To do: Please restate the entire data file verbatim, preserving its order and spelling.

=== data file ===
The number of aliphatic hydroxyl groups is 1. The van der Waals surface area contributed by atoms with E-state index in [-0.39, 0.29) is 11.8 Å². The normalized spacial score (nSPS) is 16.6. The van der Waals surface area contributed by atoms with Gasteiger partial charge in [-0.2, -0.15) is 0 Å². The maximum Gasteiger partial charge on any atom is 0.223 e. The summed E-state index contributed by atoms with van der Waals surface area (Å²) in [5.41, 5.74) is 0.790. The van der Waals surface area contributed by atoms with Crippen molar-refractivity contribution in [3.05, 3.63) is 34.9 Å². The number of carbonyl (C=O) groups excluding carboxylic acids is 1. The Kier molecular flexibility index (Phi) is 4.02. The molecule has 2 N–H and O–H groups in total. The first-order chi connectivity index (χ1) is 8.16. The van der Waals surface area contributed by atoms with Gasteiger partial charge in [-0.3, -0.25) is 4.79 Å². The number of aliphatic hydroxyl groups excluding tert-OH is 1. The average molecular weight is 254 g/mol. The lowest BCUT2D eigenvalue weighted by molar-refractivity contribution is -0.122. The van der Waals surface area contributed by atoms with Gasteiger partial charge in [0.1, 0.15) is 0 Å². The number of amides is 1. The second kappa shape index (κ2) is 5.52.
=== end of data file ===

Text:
The number of aliphatic hydroxyl groups is 1. The van der Waals surface area contributed by atoms with E-state index in [-0.39, 0.29) is 11.8 Å². The normalized spacial score (nSPS) is 16.6. The van der Waals surface area contributed by atoms with Gasteiger partial charge in [-0.2, -0.15) is 0 Å². The maximum Gasteiger partial charge on any atom is 0.223 e. The summed E-state index contributed by atoms with van der Waals surface area (Å²) in [5.41, 5.74) is 0.790. The van der Waals surface area contributed by atoms with Crippen molar-refractivity contribution in [3.05, 3.63) is 34.9 Å². The number of carbonyl (C=O) groups excluding carboxylic acids is 1. The Kier molecular flexibility index (Phi) is 4.02. The molecule has 2 N–H and O–H groups in total. The first-order chi connectivity index (χ1) is 8.16. The van der Waals surface area contributed by atoms with Gasteiger partial charge in [-0.3, -0.25) is 4.79 Å². The number of aliphatic hydroxyl groups excluding tert-OH is 1. The average molecular weight is 254 g/mol. The lowest BCUT2D eigenvalue weighted by molar-refractivity contribution is -0.122. The van der Waals surface area contributed by atoms with Gasteiger partial charge in [0.1, 0.15) is 0 Å². The number of amides is 1. The second kappa shape index (κ2) is 5.52.